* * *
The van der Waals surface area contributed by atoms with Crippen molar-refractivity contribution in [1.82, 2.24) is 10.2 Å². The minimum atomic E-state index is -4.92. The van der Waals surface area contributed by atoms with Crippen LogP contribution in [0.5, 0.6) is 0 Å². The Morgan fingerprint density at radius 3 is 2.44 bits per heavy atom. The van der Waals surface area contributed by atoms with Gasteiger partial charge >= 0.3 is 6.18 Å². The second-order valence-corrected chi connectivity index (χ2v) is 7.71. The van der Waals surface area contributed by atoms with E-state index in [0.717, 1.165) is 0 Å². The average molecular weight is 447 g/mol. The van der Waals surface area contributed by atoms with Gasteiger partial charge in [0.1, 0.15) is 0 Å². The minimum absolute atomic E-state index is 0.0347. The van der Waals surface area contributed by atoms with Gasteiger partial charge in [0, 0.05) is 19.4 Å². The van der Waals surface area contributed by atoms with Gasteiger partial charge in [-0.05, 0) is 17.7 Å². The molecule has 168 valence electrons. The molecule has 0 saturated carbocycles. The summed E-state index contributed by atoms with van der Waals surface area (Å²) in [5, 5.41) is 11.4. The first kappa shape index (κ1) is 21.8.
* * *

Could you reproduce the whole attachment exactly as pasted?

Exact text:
The van der Waals surface area contributed by atoms with Crippen molar-refractivity contribution in [1.82, 2.24) is 10.2 Å². The minimum atomic E-state index is -4.92. The van der Waals surface area contributed by atoms with Crippen LogP contribution in [0.5, 0.6) is 0 Å². The Morgan fingerprint density at radius 3 is 2.44 bits per heavy atom. The van der Waals surface area contributed by atoms with Gasteiger partial charge >= 0.3 is 6.18 Å². The second-order valence-corrected chi connectivity index (χ2v) is 7.71. The van der Waals surface area contributed by atoms with E-state index in [0.717, 1.165) is 0 Å². The average molecular weight is 447 g/mol. The van der Waals surface area contributed by atoms with Gasteiger partial charge in [0.1, 0.15) is 0 Å². The minimum absolute atomic E-state index is 0.0347. The van der Waals surface area contributed by atoms with Gasteiger partial charge in [0, 0.05) is 19.4 Å². The van der Waals surface area contributed by atoms with Gasteiger partial charge in [-0.05, 0) is 17.7 Å². The molecule has 168 valence electrons. The molecule has 0 saturated carbocycles. The summed E-state index contributed by atoms with van der Waals surface area (Å²) in [5, 5.41) is 11.4. The first kappa shape index (κ1) is 21.8.